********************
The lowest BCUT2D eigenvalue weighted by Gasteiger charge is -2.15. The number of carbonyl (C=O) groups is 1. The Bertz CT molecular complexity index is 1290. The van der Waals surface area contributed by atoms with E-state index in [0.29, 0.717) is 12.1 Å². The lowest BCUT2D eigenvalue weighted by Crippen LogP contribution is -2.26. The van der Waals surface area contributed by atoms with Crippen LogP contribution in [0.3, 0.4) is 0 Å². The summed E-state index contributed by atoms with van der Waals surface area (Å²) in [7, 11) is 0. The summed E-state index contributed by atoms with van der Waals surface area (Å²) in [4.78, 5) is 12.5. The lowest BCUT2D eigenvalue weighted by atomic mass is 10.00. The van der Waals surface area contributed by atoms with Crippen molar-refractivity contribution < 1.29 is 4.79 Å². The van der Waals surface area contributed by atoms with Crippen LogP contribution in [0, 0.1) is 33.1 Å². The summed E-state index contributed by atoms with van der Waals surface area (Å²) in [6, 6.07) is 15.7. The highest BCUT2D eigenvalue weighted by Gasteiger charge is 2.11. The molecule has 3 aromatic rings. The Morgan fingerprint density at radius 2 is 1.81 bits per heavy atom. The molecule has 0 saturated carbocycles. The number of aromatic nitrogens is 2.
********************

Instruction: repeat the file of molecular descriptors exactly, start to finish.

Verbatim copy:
The lowest BCUT2D eigenvalue weighted by Gasteiger charge is -2.15. The number of carbonyl (C=O) groups is 1. The Bertz CT molecular complexity index is 1290. The van der Waals surface area contributed by atoms with E-state index in [0.29, 0.717) is 12.1 Å². The lowest BCUT2D eigenvalue weighted by Crippen LogP contribution is -2.26. The van der Waals surface area contributed by atoms with Crippen LogP contribution in [0.3, 0.4) is 0 Å². The summed E-state index contributed by atoms with van der Waals surface area (Å²) in [7, 11) is 0. The summed E-state index contributed by atoms with van der Waals surface area (Å²) in [4.78, 5) is 12.5. The lowest BCUT2D eigenvalue weighted by atomic mass is 10.00. The van der Waals surface area contributed by atoms with Crippen molar-refractivity contribution < 1.29 is 4.79 Å². The van der Waals surface area contributed by atoms with Crippen LogP contribution in [0, 0.1) is 33.1 Å². The summed E-state index contributed by atoms with van der Waals surface area (Å²) in [6, 6.07) is 15.7. The highest BCUT2D eigenvalue weighted by Gasteiger charge is 2.11. The molecule has 3 aromatic rings. The Morgan fingerprint density at radius 2 is 1.81 bits per heavy atom. The molecule has 0 saturated carbocycles. The number of aromatic nitrogens is 2.